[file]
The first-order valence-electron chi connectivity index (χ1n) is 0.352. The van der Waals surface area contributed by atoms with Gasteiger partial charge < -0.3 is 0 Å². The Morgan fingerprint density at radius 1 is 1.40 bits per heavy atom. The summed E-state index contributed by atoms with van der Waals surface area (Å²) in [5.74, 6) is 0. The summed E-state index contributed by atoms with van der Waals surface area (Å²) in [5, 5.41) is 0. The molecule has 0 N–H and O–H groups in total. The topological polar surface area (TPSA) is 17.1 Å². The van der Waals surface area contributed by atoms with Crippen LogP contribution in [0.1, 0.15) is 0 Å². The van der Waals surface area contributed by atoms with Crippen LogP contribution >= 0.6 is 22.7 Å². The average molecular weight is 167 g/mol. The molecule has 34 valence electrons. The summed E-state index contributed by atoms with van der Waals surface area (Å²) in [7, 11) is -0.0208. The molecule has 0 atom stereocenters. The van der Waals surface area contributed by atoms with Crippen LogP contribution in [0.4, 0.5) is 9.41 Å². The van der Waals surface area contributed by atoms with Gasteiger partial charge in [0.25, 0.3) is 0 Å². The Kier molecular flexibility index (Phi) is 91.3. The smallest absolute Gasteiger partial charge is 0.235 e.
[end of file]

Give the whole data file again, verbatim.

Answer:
The first-order valence-electron chi connectivity index (χ1n) is 0.352. The van der Waals surface area contributed by atoms with Gasteiger partial charge < -0.3 is 0 Å². The Morgan fingerprint density at radius 1 is 1.40 bits per heavy atom. The summed E-state index contributed by atoms with van der Waals surface area (Å²) in [5.74, 6) is 0. The summed E-state index contributed by atoms with van der Waals surface area (Å²) in [5, 5.41) is 0. The molecule has 0 N–H and O–H groups in total. The topological polar surface area (TPSA) is 17.1 Å². The van der Waals surface area contributed by atoms with Crippen LogP contribution in [0.1, 0.15) is 0 Å². The van der Waals surface area contributed by atoms with Crippen LogP contribution >= 0.6 is 22.7 Å². The average molecular weight is 167 g/mol. The molecule has 34 valence electrons. The summed E-state index contributed by atoms with van der Waals surface area (Å²) in [7, 11) is -0.0208. The molecule has 0 atom stereocenters. The van der Waals surface area contributed by atoms with Crippen LogP contribution in [0.4, 0.5) is 9.41 Å². The van der Waals surface area contributed by atoms with Gasteiger partial charge in [0.25, 0.3) is 0 Å². The Kier molecular flexibility index (Phi) is 91.3. The smallest absolute Gasteiger partial charge is 0.235 e.